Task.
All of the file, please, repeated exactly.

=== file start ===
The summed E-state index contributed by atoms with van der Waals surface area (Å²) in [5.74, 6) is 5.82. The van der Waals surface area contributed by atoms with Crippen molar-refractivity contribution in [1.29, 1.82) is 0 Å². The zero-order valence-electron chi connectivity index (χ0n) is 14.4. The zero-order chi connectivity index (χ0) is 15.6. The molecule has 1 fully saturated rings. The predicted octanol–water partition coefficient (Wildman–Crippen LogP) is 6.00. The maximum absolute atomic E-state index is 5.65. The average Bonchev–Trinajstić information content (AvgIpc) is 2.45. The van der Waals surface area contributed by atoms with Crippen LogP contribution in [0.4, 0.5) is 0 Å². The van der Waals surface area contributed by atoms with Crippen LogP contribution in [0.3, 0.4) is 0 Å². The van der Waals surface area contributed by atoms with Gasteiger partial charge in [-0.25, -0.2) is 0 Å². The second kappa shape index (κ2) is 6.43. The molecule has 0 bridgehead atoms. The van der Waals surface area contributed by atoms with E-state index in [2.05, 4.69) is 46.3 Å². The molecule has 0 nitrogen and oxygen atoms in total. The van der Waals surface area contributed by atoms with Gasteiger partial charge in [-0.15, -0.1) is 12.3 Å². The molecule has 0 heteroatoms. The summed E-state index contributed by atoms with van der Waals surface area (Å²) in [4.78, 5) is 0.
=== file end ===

The summed E-state index contributed by atoms with van der Waals surface area (Å²) in [5.74, 6) is 5.82. The van der Waals surface area contributed by atoms with Crippen molar-refractivity contribution in [1.29, 1.82) is 0 Å². The zero-order valence-electron chi connectivity index (χ0n) is 14.4. The zero-order chi connectivity index (χ0) is 15.6. The molecule has 1 fully saturated rings. The predicted octanol–water partition coefficient (Wildman–Crippen LogP) is 6.00. The maximum absolute atomic E-state index is 5.65. The average Bonchev–Trinajstić information content (AvgIpc) is 2.45. The van der Waals surface area contributed by atoms with Crippen LogP contribution in [0.4, 0.5) is 0 Å². The van der Waals surface area contributed by atoms with Crippen LogP contribution in [0.3, 0.4) is 0 Å². The van der Waals surface area contributed by atoms with Gasteiger partial charge in [-0.25, -0.2) is 0 Å². The second kappa shape index (κ2) is 6.43. The molecule has 0 bridgehead atoms. The van der Waals surface area contributed by atoms with E-state index in [2.05, 4.69) is 46.3 Å². The molecule has 0 nitrogen and oxygen atoms in total. The van der Waals surface area contributed by atoms with Gasteiger partial charge in [-0.15, -0.1) is 12.3 Å². The molecule has 0 heteroatoms. The summed E-state index contributed by atoms with van der Waals surface area (Å²) in [4.78, 5) is 0.